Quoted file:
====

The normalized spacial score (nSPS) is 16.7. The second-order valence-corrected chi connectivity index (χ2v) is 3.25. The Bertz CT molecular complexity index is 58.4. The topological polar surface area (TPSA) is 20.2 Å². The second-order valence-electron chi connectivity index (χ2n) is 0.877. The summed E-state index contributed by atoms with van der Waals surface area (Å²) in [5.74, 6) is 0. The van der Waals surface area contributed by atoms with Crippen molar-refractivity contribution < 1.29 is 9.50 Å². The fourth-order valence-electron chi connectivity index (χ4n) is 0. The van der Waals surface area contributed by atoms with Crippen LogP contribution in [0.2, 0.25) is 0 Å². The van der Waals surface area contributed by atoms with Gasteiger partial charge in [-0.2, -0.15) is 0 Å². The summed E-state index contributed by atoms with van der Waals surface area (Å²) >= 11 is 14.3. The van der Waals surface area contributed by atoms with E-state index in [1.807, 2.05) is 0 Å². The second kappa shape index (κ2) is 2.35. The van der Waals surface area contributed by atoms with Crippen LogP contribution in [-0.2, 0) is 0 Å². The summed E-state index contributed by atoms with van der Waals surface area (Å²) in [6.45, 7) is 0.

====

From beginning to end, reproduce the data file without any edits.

The normalized spacial score (nSPS) is 16.7. The second-order valence-corrected chi connectivity index (χ2v) is 3.25. The Bertz CT molecular complexity index is 58.4. The topological polar surface area (TPSA) is 20.2 Å². The second-order valence-electron chi connectivity index (χ2n) is 0.877. The summed E-state index contributed by atoms with van der Waals surface area (Å²) in [5.74, 6) is 0. The van der Waals surface area contributed by atoms with Crippen molar-refractivity contribution < 1.29 is 9.50 Å². The fourth-order valence-electron chi connectivity index (χ4n) is 0. The van der Waals surface area contributed by atoms with Crippen LogP contribution in [0.2, 0.25) is 0 Å². The van der Waals surface area contributed by atoms with Gasteiger partial charge in [-0.2, -0.15) is 0 Å². The summed E-state index contributed by atoms with van der Waals surface area (Å²) >= 11 is 14.3. The van der Waals surface area contributed by atoms with E-state index in [1.807, 2.05) is 0 Å². The second kappa shape index (κ2) is 2.35. The van der Waals surface area contributed by atoms with Crippen LogP contribution in [-0.2, 0) is 0 Å². The summed E-state index contributed by atoms with van der Waals surface area (Å²) in [6.45, 7) is 0.